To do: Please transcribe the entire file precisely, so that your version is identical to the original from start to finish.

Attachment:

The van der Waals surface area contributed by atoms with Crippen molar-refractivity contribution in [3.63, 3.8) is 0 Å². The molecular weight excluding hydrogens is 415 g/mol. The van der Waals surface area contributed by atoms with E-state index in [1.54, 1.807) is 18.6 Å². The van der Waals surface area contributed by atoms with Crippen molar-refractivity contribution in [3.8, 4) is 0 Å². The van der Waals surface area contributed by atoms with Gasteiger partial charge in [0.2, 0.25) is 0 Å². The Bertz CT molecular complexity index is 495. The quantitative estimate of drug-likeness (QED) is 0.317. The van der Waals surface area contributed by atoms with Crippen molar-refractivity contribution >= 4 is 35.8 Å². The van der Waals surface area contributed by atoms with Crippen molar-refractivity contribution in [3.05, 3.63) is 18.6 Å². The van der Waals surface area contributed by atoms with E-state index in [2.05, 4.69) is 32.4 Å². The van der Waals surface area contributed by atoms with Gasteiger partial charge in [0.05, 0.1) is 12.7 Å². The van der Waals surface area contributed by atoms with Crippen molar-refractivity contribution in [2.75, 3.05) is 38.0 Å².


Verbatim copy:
The van der Waals surface area contributed by atoms with Crippen molar-refractivity contribution in [3.63, 3.8) is 0 Å². The molecular weight excluding hydrogens is 415 g/mol. The van der Waals surface area contributed by atoms with E-state index in [1.54, 1.807) is 18.6 Å². The van der Waals surface area contributed by atoms with Crippen molar-refractivity contribution in [3.8, 4) is 0 Å². The van der Waals surface area contributed by atoms with Gasteiger partial charge in [0.2, 0.25) is 0 Å². The Bertz CT molecular complexity index is 495. The quantitative estimate of drug-likeness (QED) is 0.317. The van der Waals surface area contributed by atoms with Crippen molar-refractivity contribution >= 4 is 35.8 Å². The van der Waals surface area contributed by atoms with Crippen molar-refractivity contribution in [3.05, 3.63) is 18.6 Å². The van der Waals surface area contributed by atoms with E-state index in [2.05, 4.69) is 32.4 Å². The van der Waals surface area contributed by atoms with Gasteiger partial charge in [0.05, 0.1) is 12.7 Å². The van der Waals surface area contributed by atoms with Crippen molar-refractivity contribution in [2.75, 3.05) is 38.0 Å².